Starting this month, a worldwide clinical trial to evaluate endovascular thrombectomy efficacy and safety in acute stroke patients with large ischemic core infarcts will get underway under the leadership of Amrou Sarraj, MD, associate professor of neurology.
The trial, SELECT 2 (A Randomized Controlled Trial to Optimize Patient’s Selection for Endovascular Treatment in Acute Ischemic Stroke), aims to enroll 560 patients over 2-3 years in 30 sites – in the United States, including Stanford University, Cleveland Clinic, Rush University, and Dell Medical School, and several international sites in Canada and Europe.
“We are looking at a group of patients that was largely excluded from prior clinical trials and does not have a proven treatment at this point,” said Sarraj, the global principal investigator for the study. “There is a potential of adding further indications for thrombectomy efficacy, but there are also concerns for safety; concerns for bleeding and dying.”
The study also will assess imaging selection prior to thrombectomy and if there was a heterogeneity of thrombectomy treatment effect in patients with discordant imaging profiles on non-contrast computed tomography and perfusion images.
“The limit of thrombectomy benefit is unclear when it comes to infarct size. We also still do not know if simple imaging can select patients for thrombectomy just as well as advanced perfusion images,” Sarraj added. “Our study will help reveal how large is ‘large’ and what imaging may be sufficient to identify those who may benefit.”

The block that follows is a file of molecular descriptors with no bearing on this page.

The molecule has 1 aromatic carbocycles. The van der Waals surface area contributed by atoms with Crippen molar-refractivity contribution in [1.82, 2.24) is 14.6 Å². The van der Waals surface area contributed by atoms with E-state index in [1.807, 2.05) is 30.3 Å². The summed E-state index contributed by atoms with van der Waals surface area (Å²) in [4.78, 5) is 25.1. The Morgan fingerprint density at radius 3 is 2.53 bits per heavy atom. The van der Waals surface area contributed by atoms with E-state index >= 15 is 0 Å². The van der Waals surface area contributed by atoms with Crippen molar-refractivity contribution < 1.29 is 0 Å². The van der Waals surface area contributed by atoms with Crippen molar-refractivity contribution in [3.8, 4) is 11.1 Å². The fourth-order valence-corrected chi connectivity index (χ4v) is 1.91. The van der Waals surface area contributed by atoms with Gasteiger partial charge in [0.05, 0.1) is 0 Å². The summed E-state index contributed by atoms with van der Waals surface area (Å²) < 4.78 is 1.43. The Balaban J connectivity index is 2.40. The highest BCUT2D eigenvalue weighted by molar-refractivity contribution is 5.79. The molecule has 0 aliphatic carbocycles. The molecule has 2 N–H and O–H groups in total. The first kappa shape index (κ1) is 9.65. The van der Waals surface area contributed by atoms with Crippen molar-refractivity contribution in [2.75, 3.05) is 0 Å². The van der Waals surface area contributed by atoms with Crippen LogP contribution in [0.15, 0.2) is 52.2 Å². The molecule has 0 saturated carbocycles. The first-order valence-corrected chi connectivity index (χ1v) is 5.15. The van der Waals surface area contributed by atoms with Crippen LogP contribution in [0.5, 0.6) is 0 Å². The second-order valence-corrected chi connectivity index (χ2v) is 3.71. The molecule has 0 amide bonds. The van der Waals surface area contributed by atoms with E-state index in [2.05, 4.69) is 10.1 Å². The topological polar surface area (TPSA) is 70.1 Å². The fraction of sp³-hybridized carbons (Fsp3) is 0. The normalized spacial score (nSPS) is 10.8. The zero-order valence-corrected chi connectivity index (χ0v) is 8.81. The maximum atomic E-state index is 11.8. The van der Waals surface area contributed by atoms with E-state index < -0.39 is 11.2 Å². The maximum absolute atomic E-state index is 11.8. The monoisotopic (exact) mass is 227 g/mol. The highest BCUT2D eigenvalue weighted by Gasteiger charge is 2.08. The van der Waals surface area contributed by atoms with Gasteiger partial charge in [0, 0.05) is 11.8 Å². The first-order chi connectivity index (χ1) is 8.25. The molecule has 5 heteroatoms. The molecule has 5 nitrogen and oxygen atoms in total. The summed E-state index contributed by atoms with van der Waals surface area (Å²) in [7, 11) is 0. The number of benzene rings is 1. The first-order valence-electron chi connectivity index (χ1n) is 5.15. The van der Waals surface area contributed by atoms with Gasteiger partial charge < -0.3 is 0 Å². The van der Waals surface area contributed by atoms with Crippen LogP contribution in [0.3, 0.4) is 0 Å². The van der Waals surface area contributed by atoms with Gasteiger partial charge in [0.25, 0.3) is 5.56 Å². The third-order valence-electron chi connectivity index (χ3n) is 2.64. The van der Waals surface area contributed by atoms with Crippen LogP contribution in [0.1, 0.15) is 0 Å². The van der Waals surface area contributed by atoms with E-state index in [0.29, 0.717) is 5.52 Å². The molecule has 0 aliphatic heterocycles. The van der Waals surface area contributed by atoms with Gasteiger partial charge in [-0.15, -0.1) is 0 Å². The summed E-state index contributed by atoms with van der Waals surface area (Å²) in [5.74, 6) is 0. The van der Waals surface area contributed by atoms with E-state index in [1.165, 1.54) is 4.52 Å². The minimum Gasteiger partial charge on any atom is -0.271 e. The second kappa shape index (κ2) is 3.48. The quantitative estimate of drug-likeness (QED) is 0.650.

Patients will be randomized into the trial in the emergency room using a web-based system that considers factors such as stroke severity, size, age, clot location, and treatment-time window. Patients randomized to endovascular thrombectomy will be treated with FDA-approved thrombectomy stent-retrievers. Those randomized to medical management only will receive standard medical therapy based on current American Heart Association guidelines, receiving IV-tPA if presenting within the first three hours from wellness and meeting other FDA label criteria. Patients will be clinically assessed at baseline, 24-72 hours after randomization, day 5-7 or at hospital discharge, and at days 30 and 90.
“In spite of the significant recent advances in the evidence supporting endovascular thrombectomy for acute ischemic strokes, there are still a few important remaining questions” Sarraj explained. “Stroke size and imaging selection prior to thrombectomy are two major ones that we will attempt to address.”
Imaging analysis for the study will be done by the Central Neuroimaging Core Lab at McGovern Medical School.
This study builds upon Sarraj’s work as national study PI on SELECT, Optimizing Patient Selection for Endovascular Treatment in Acute Ischemic Stroke. In that phase II prospective cohort study, out of 445 patients enrolled in nine U.S. centers, 105 patients had a large ischemic cores. Of those, 31 percent who were treated with thrombectomy and 14 percent who were treated with medical management achieved functional independence. Thrombectomy also resulted in mortality reduction and was not associated with a significant increment in bleeding. Good patient outcomes decreased with increasing core size and time to treatment though. The analysis was presented at the International Stroke Conference 2019 at Honolulu, Hawaii and published in JAMA Neurology.
Sarraj serves as the vice chair of clinical quality for the Department of Neurology and is the director of the Vascular Neurology Fellowship Program. He joined the McGovern Medical School faculty in 2012. He earned his medical degree from Damascus University Medical School in Syria, completing an internship in internal medicine at University of Illinois, Chicago/Advocate Christ Medical Center and his neurology residency and vascular neurology fellowship at UTHealth.